Mother Nature’s Garden: Talking about some ‘unloved’ wildflowers

Published 6:31 pm Friday, July 7, 2023

Every year people get super excited when the first Virginia bluebells appear. And when the pink lady’s slippers bloom, well, there is almost mass hysteria. Few individuals will share the location of their favorite patches of wildflowers.

Although not naturally occurring, wildflower meadows produce similar levels of enthusiasm, and half the local population vows to create one. Never mind that meadows are labor intensive and require at least two to three years of work before they are attractive. 

What do these plants and the meadows all have in common? They’re pretty and, while they aren’t rare, they’re not found on every street corner. Humans are attracted to flowers with color, texture, interesting shapes, and fragrances, essentially the same characteristics that flowers use to attract pollinators. Pink lady’s slippers, for example, provide nearly all of these characteristics. Scent is strongly linked to the retrieval of memories. Just a whiff of Japanese honeysuckle will transport many adults back to their childhood. 

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So…if you try to share your enthusiasm for a plant that you’ve spent ages trying to find and that plant isn’t colorful, fragrant, or conventionally pretty, it can be difficult. For several years, yellow screwstem (Bartonia virginica), a member of the Gentian Family, was on my list of plants that I wanted to find. It’s not rare, but not common either. It’s also small and easily hidden in surrounding vegetation.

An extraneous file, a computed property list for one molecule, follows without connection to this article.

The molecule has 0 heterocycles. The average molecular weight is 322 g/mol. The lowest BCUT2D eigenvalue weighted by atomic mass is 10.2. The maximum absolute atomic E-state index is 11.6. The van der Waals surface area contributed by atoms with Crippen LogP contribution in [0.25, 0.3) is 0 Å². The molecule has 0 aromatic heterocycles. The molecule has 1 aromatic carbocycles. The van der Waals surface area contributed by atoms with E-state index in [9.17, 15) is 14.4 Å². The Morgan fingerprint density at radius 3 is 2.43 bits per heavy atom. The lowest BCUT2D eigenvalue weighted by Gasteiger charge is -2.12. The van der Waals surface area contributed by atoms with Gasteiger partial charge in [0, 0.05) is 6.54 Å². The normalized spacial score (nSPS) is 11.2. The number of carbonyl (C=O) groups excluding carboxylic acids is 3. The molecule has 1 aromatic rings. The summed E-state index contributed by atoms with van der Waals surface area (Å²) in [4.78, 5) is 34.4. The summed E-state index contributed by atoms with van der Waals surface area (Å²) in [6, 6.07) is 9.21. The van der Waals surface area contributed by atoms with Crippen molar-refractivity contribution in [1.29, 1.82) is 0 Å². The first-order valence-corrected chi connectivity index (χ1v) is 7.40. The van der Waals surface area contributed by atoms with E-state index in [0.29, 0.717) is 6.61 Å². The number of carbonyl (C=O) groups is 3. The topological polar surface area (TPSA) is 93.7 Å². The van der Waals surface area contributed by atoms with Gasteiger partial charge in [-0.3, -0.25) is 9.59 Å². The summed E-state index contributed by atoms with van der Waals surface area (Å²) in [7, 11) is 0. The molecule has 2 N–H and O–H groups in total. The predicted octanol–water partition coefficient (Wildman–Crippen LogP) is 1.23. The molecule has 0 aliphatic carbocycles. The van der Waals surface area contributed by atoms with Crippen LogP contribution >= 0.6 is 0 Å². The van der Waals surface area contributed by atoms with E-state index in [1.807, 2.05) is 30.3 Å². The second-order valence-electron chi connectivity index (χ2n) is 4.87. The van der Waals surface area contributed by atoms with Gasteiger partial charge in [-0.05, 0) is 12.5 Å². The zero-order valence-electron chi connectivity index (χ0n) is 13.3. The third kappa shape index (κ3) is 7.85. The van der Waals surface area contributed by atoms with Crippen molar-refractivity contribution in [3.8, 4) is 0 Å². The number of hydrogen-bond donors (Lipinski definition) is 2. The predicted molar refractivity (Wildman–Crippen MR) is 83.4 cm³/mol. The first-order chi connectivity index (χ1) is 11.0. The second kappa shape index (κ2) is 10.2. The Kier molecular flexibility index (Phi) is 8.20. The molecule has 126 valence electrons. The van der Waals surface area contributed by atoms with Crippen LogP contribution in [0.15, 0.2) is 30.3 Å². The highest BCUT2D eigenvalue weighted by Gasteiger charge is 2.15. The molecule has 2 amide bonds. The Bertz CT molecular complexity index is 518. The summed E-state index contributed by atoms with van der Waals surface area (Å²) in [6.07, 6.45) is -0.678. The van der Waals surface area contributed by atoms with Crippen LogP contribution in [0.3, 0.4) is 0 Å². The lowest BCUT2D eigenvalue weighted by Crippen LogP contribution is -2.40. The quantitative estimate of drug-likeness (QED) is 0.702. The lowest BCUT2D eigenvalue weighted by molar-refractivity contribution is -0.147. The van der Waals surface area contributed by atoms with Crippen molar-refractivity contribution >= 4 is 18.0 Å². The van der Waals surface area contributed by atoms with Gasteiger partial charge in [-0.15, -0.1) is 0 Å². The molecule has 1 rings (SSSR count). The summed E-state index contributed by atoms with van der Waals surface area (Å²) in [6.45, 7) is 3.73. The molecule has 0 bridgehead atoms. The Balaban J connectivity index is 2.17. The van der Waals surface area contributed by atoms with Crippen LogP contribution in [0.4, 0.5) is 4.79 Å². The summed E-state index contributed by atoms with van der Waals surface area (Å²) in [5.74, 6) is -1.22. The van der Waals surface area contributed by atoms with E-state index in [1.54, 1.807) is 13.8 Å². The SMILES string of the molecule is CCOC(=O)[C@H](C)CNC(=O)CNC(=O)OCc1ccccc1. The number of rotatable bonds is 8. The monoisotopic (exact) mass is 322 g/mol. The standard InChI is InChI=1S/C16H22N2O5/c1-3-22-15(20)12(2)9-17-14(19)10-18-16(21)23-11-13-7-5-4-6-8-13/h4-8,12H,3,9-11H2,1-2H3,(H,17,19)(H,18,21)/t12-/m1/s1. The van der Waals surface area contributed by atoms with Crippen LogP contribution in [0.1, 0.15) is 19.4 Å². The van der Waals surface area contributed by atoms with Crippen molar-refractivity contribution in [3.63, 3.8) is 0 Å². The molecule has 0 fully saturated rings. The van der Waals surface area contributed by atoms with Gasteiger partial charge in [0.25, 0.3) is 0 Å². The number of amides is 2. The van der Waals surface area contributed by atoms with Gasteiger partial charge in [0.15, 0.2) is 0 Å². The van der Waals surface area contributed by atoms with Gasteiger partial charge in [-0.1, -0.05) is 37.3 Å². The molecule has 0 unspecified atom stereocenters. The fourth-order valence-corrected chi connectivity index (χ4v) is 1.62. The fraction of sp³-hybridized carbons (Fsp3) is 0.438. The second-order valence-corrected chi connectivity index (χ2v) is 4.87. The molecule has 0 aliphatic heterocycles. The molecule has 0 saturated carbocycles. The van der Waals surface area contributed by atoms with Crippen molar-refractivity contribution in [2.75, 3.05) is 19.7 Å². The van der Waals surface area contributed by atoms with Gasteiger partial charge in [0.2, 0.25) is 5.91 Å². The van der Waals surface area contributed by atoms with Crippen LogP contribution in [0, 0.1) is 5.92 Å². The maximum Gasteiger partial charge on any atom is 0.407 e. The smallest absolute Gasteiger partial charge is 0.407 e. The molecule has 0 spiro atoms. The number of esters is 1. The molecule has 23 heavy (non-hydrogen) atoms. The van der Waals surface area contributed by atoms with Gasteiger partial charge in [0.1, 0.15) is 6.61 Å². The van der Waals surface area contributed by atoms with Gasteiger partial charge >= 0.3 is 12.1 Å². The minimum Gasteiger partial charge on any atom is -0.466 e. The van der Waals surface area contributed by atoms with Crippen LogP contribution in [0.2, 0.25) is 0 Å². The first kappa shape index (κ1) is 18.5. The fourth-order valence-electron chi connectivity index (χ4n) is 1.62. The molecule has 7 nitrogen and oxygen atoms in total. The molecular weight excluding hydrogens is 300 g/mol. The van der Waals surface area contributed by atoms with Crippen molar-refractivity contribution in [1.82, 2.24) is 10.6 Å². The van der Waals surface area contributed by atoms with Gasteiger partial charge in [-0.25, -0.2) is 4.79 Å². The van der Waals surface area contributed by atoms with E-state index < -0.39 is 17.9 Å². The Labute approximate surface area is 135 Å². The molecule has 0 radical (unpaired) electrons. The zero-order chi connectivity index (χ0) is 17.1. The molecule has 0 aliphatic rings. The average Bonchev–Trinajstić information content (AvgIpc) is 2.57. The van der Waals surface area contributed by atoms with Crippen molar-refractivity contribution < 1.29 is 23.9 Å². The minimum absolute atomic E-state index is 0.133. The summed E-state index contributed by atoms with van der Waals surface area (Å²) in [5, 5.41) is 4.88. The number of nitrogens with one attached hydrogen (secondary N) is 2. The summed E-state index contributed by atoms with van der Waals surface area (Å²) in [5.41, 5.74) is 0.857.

Not long ago, I found several specimens of yellow screwstem in a nearby swampy area, but failed miserably at photographing them. When I returned the next day and the day after and the day after that, I couldn’t find a single plant. Finally on the fifth day of mucking about in the swamp, I resorted to walking in a grid pattern and found one yellow screwstem by nearly stepping on it.

It was only a small specimen, about 5 inches tall with tiny leaves reduced to scales and small, insignificant looking, creamy yellow wildflowers. Close examination with a hand lens, however, revealed that the blooms had the form and structure typical of members of the Gentian Family.  Not a plant that shouted, “Look at me!” but one that needed careful, up-close inspection in order to be appreciated. Contemplation. 

I was hot, muddy, and tired when I emerged from the swamp, but with a strong sense of satisfaction and happiness. Were my photos any better than those I had taken when I first found the plant. No really. Am I going back to try again? No. Was I able to share my excitement about these wildflowers with anyone else? It was difficult. Yellow screwstem is all about subtleties. 

Sometimes the satisfaction is very personal. All about searching, finding, and observing.

Dr. Cynthia Wood is a master gardener who writes two columns for The Herald. Her email address is